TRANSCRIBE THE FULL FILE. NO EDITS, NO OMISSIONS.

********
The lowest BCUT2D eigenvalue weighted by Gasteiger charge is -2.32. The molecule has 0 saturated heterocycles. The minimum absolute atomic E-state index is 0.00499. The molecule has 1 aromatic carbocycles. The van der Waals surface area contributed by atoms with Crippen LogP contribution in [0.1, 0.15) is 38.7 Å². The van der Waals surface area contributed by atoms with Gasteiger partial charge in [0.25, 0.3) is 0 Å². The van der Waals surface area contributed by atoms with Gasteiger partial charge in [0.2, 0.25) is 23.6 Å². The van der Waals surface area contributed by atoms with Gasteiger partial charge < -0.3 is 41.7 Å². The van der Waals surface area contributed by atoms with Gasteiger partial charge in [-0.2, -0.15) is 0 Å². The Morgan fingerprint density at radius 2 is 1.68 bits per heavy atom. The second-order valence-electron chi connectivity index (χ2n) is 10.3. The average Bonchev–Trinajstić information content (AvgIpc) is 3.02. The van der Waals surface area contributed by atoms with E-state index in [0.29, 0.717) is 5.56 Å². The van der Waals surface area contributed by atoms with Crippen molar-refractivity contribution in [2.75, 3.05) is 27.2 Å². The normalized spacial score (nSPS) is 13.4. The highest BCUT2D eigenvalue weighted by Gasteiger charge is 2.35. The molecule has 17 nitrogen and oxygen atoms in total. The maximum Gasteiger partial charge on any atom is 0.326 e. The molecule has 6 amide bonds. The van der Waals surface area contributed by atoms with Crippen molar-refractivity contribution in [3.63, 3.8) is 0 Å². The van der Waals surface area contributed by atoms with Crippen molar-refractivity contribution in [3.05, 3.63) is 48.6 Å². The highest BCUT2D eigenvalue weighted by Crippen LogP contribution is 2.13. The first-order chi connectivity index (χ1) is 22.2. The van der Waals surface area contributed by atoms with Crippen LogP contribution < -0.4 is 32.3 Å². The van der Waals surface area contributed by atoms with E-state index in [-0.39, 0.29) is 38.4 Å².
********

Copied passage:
The lowest BCUT2D eigenvalue weighted by Gasteiger charge is -2.32. The molecule has 0 saturated heterocycles. The minimum absolute atomic E-state index is 0.00499. The molecule has 1 aromatic carbocycles. The van der Waals surface area contributed by atoms with Crippen LogP contribution in [0.1, 0.15) is 38.7 Å². The van der Waals surface area contributed by atoms with Gasteiger partial charge in [0.25, 0.3) is 0 Å². The van der Waals surface area contributed by atoms with Gasteiger partial charge in [0.2, 0.25) is 23.6 Å². The van der Waals surface area contributed by atoms with Gasteiger partial charge < -0.3 is 41.7 Å². The van der Waals surface area contributed by atoms with Gasteiger partial charge in [-0.2, -0.15) is 0 Å². The Morgan fingerprint density at radius 2 is 1.68 bits per heavy atom. The second-order valence-electron chi connectivity index (χ2n) is 10.3. The average Bonchev–Trinajstić information content (AvgIpc) is 3.02. The van der Waals surface area contributed by atoms with E-state index in [0.29, 0.717) is 5.56 Å². The van der Waals surface area contributed by atoms with Crippen molar-refractivity contribution in [2.75, 3.05) is 27.2 Å². The normalized spacial score (nSPS) is 13.4. The highest BCUT2D eigenvalue weighted by Gasteiger charge is 2.35. The molecule has 17 nitrogen and oxygen atoms in total. The maximum Gasteiger partial charge on any atom is 0.326 e. The molecule has 6 amide bonds. The van der Waals surface area contributed by atoms with Crippen molar-refractivity contribution in [3.63, 3.8) is 0 Å². The van der Waals surface area contributed by atoms with Crippen molar-refractivity contribution in [3.05, 3.63) is 48.6 Å². The highest BCUT2D eigenvalue weighted by Crippen LogP contribution is 2.13. The first-order chi connectivity index (χ1) is 22.2. The van der Waals surface area contributed by atoms with Crippen LogP contribution < -0.4 is 32.3 Å². The van der Waals surface area contributed by atoms with E-state index in [-0.39, 0.29) is 38.4 Å².